Google Gives Refresher On How Chrome Lets You Browse Safely

Google has recently put out a blog post that gives a refresher on how Chrome lets you browse the web safely which is likely meant to help reinforce the feeling of security when surfing the internet. These days making sure that you're secure online is pretty important and while Google already does a great deal to ensure that users can feel comfortable with browsing the web and use their services with little worry, it can sometimes help to rehash some of the finer points and details that make it all possible, which is what Google seems to be doing here.

There's more than one way that Google keeps people safe online, but one of the easiest ways to tell if you're visiting a safe website is by directing your attention to the address bar where you type in the web address, or where the web address ends up if you're heading to a website by clicking on a link. Here, at the very beginning of the bar and before the "http" section of the web address, you should see a little green lock button that is followed up by the word "secure" and this tells you the website you're visiting is safe, meaning you can continue to browse it without having to worry so much about your personal information.

If you're about to enter a potentially unsafe website another one of Chrome's safe browsing features can kick in and alert you to the possibility that the website you're about to visit is deceptive, and it informs users of what potential threats that they could experience if they foll0w through with visiting the website, such as being tricked into installing unsafe software or giving out personal information. While to some these kinds of things will be common knowledge, it won't be for all users, so these details can be particularly useful for them. Other factors that Google has built into Chrome to help users stay safe online include Google Smart Lock to remember password information so you don't have to rely on typing in the details every single time you need to log into something, and by way of automatic updates which bring new and improved security features.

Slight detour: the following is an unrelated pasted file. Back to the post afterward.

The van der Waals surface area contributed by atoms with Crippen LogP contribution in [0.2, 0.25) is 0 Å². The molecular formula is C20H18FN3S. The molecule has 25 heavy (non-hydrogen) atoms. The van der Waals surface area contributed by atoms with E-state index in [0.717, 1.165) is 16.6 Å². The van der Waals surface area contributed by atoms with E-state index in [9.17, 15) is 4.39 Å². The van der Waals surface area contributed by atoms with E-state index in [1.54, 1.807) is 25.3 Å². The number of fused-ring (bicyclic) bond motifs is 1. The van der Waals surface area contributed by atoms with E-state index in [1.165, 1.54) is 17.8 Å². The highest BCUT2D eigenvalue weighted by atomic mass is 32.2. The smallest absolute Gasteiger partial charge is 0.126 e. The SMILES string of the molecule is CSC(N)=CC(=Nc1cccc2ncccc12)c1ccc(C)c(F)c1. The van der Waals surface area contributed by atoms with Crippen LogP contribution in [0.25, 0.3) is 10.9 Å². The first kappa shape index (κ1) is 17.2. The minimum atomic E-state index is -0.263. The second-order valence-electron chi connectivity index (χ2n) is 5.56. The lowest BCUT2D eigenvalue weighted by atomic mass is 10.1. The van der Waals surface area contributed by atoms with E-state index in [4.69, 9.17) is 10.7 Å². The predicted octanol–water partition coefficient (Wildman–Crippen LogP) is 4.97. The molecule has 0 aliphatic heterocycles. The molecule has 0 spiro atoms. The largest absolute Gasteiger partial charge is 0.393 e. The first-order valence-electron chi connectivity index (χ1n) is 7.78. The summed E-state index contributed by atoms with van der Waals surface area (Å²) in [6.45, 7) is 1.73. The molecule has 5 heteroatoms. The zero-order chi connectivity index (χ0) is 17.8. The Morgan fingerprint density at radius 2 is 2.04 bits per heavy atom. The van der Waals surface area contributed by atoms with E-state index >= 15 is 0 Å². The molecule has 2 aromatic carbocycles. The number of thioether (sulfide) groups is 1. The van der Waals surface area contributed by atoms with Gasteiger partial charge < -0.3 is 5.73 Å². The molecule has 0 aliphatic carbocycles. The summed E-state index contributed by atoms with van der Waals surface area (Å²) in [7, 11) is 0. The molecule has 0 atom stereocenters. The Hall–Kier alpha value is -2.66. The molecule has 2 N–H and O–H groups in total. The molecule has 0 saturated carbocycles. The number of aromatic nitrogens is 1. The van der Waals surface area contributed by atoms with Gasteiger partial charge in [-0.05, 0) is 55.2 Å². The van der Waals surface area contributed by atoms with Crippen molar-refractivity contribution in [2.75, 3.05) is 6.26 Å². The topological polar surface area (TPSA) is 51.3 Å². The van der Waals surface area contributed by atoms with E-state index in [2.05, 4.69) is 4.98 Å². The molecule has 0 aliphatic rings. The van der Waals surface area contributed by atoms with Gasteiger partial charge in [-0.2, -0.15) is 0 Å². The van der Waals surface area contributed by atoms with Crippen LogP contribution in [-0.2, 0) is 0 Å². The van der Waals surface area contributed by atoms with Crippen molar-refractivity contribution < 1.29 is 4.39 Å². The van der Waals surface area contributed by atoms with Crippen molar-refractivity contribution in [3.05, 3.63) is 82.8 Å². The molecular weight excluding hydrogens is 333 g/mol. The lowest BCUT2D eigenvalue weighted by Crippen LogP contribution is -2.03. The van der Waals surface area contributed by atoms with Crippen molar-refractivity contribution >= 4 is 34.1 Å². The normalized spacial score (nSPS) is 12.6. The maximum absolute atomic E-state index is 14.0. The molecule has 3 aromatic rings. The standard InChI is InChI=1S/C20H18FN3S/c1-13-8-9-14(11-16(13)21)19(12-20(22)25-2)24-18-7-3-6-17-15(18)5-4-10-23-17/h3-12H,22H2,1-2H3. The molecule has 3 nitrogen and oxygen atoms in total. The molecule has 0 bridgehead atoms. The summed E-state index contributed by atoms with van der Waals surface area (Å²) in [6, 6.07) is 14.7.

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Justin Diaz

Justin has written for Android Headlines since 2012 and currently adopts a Games Editor role with a specific focus on mobile gaming and game-streaming services. Prior to the move to Android Headlines Justin spent almost eight years working directly within the wireless industry. Contact him at [email protected]
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